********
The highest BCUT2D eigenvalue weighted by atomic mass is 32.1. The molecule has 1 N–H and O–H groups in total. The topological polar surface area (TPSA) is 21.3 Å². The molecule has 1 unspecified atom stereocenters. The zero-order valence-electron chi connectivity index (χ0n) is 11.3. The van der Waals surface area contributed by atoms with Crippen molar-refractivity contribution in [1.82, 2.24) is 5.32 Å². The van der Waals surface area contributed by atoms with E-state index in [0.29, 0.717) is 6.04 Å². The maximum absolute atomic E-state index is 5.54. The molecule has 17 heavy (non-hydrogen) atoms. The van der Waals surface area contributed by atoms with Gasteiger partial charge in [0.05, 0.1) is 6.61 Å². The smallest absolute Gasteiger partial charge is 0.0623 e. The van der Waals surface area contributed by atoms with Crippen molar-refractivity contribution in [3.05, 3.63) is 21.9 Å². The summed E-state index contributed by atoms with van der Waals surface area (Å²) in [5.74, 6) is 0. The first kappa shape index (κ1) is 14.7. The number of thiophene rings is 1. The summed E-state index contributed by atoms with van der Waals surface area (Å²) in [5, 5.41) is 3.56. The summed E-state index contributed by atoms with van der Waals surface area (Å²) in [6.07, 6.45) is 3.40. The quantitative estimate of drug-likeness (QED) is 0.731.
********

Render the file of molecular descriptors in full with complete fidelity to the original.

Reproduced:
The highest BCUT2D eigenvalue weighted by atomic mass is 32.1. The molecule has 1 N–H and O–H groups in total. The topological polar surface area (TPSA) is 21.3 Å². The molecule has 1 unspecified atom stereocenters. The zero-order valence-electron chi connectivity index (χ0n) is 11.3. The van der Waals surface area contributed by atoms with Crippen molar-refractivity contribution in [1.82, 2.24) is 5.32 Å². The van der Waals surface area contributed by atoms with E-state index in [0.29, 0.717) is 6.04 Å². The maximum absolute atomic E-state index is 5.54. The molecule has 17 heavy (non-hydrogen) atoms. The van der Waals surface area contributed by atoms with Gasteiger partial charge in [0.05, 0.1) is 6.61 Å². The smallest absolute Gasteiger partial charge is 0.0623 e. The van der Waals surface area contributed by atoms with Crippen molar-refractivity contribution in [3.05, 3.63) is 21.9 Å². The summed E-state index contributed by atoms with van der Waals surface area (Å²) in [5.74, 6) is 0. The first kappa shape index (κ1) is 14.7. The number of thiophene rings is 1. The summed E-state index contributed by atoms with van der Waals surface area (Å²) in [5, 5.41) is 3.56. The summed E-state index contributed by atoms with van der Waals surface area (Å²) in [6.07, 6.45) is 3.40. The quantitative estimate of drug-likeness (QED) is 0.731.